This client was a woman who had been suffering from depression and anxiety following an extended period of abuse. In my office she fidgeted, avoided eye contact and appeared anxious and distressed. She told me she was tormented by something that had happened a few years ago. She had finally sought help, but after one session with her first counsellor she couldn’t bear to go back for a second.
She’d tried other counsellors too but it always ended up more or less the same. They would ask her about the event that was troubling her, she would tell part of the story, the session would end, and she would go home feeling like a wreck. Now she found herself in an impossible bind; her symptoms were getting worse but she was increasingly afraid to get help.
Conventional psychotherapy may label a client who balks at telling their story “resistant”. In Hakomi (and in my practice) client resistance is acknowledged as a valid aspect of self. Hakomi therapists use methods that support and validate a person’s intuitive, natural, strategic defensiveness. Paradoxically, by supporting the defenses, the nervous system may relax and ultimately doors may be opened.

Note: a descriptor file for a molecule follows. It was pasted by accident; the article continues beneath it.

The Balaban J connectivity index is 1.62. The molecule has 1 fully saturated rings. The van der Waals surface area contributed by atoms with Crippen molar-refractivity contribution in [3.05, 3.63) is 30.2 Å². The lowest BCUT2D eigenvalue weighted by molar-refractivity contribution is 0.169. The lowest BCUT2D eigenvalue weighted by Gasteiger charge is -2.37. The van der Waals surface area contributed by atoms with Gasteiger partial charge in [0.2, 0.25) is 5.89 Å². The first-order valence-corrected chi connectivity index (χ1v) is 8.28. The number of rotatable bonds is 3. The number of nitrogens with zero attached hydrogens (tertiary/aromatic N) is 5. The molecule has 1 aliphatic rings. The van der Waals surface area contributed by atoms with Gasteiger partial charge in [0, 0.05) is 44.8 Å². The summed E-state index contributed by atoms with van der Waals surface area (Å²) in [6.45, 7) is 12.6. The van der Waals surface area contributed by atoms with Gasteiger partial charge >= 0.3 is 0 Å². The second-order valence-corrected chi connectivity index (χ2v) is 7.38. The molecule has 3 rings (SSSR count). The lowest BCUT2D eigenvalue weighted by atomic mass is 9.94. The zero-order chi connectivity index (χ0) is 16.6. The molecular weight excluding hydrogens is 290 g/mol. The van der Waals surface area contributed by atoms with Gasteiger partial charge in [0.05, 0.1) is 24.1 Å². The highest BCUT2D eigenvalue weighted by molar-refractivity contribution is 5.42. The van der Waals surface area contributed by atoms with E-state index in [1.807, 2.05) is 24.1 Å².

Being with this woman in my office, I could practically feel her nervous system reaching out and clawing at me in desperation. I focused on moderating my own nervous system as we began our first session. (Our human nervous systems, like those of other mammals, are constantly, silently communicating with each other.) I explained that I would not be pushing her for any details around painful life events. In fact, I assured her that I didn’t need to hear the story of her abuse to help her.
Everything I was sensing from this person, from her story to her body language, hinted at trauma. Here’s a useful definition of psychological trauma –
Psychological trauma is the unique individual experience of an event or enduring conditions, in which the individual’s ability to integrate his/her emotional experience is overwhelmed, or the individual experiences (subjectively) a threat to life, bodily integrity, or sanity.
My trauma counselling approach is in some ways different from my other treatment methods. Without a suitable map for working with trauma, it’s easy to inadvertently re-trigger a traumatic response in someone and cause harm. This is true for counsellors and therapists, but also for doctors and medical professionals, teachers and educators, even parents and spouses.